This is apparent from the start as Dorough and Landesman’s "Small Day Tomorrow" opens the album. It’s a strong choice that showcases Plotnick’s cool style. Her unhurried delivery and thoughtful pauses add drama to the already moody number. Nakamura’s percussive accents provide interesting tension to the song, creating the feel of an approaching storm.
The band works hard to create different emotions. "Chair Song" is one of six Plotnick originals, with Furman having co-writing credit. The song is a quirky number, delivered in a style that’s part singing, part talking. As a result, it has a cabaret feel. "I’m addicted to chairs," sings Plotnick. "I need my fix of cool places to sit." The song is fun, but the arrangement avoids being frilly. Plotnick delivers the punchlines, but the band serves as a well-timed and serious straightman, setting everything up.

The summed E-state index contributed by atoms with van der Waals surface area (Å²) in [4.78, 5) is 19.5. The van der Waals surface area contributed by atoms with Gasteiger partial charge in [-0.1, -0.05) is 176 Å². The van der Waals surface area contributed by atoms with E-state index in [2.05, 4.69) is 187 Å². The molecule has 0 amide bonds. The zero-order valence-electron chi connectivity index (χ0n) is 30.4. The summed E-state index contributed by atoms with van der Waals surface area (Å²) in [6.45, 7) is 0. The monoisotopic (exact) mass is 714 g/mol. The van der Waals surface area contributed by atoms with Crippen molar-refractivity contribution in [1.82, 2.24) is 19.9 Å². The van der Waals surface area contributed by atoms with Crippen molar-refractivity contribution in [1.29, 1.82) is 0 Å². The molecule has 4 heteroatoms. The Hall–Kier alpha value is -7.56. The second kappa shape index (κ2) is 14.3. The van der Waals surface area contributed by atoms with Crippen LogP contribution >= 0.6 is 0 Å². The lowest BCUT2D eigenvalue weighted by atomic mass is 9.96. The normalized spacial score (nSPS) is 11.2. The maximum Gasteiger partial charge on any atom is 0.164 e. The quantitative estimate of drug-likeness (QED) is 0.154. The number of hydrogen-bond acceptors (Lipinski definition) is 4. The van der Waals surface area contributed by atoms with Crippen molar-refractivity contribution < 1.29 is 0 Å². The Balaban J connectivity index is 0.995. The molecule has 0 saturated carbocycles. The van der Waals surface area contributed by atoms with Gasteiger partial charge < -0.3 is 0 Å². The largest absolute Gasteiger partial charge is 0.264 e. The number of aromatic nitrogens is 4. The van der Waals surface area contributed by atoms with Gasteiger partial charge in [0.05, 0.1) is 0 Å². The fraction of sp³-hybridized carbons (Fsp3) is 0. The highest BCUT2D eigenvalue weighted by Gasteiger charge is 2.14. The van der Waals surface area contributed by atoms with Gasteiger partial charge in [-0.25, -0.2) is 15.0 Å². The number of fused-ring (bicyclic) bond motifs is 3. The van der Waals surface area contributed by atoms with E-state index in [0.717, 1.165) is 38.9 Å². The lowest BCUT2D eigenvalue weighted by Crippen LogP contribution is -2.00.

Plotnickstraight man also puts a fresh spin on Cole Porter’s "Get Out of Town" (aka "free-jazz, Afro-Cuban freak out"). Here, the Connecticut native and her band create a tense five minutes as they play with different rhythms. PlotnickCubanfreak out tries some wordless vocals during one stretch.
Because I Walk Alone has more than the typical well-traveled standards, it is recommended for listeners looking for something new and different.